Common Mistakes

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Raise/Rise

Raise means “to make higher,” “build,” or “nurture and cause to grow.” It is normally transitive, that is, the action is done to something or someone else. Rise means “to get up” or “become elevated.” It is never transitive. The past tense is rose; the past participle, risen. Examples: They raised the barn in two

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Fortunate/Fortuitous

Fortuitous means “happening by chance.” Fortunate means “lucky” or “beneficial.” Examples: Finding the lost coin was strictly fortuitous; I just stumbled upon it. I was fortunate to find that coin because I needed the money.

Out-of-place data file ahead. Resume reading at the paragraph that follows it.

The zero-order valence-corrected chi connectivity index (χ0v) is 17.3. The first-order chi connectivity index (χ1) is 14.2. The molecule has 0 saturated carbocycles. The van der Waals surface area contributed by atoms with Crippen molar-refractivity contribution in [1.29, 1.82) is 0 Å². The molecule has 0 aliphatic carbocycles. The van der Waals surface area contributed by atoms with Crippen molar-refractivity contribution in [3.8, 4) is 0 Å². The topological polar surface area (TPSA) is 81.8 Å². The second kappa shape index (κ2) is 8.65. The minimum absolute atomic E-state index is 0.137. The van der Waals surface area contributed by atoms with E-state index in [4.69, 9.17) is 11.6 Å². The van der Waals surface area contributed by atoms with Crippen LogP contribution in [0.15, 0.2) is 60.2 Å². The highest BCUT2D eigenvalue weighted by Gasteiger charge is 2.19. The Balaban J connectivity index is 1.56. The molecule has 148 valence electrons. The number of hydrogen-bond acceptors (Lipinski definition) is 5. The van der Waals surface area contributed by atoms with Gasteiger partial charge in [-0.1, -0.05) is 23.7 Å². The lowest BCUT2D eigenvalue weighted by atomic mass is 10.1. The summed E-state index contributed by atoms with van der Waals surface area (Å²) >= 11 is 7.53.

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In after Want

The verb want is not supposed to be followed by an adverb or preposition indicating direction such as in, out, up, off or down. When using standard English, complete the sentence by including the words left out of such expressions as want in or want down. Incorrect: He wants out of the contract. Correct: He

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Less/Littler (More Little)

The word little can be used in two different senses–meaning “small in size” or “small amount of.” Examples: He was still a little boy. (small in size) Please give me a little milk. (small amount of) This becomes trickier in the comparative and superlative because little has two different forms. If little means “small in

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Gone/Went

Gone is the past participle of to go. Used as the verb of a sentence, it must always be preceded by an auxiliary verb such as has, have, had, is, am, are, was, were, be, or one of their contractions. Went is the past tense of to go. It never takes an auxiliary verb. Incorrect:

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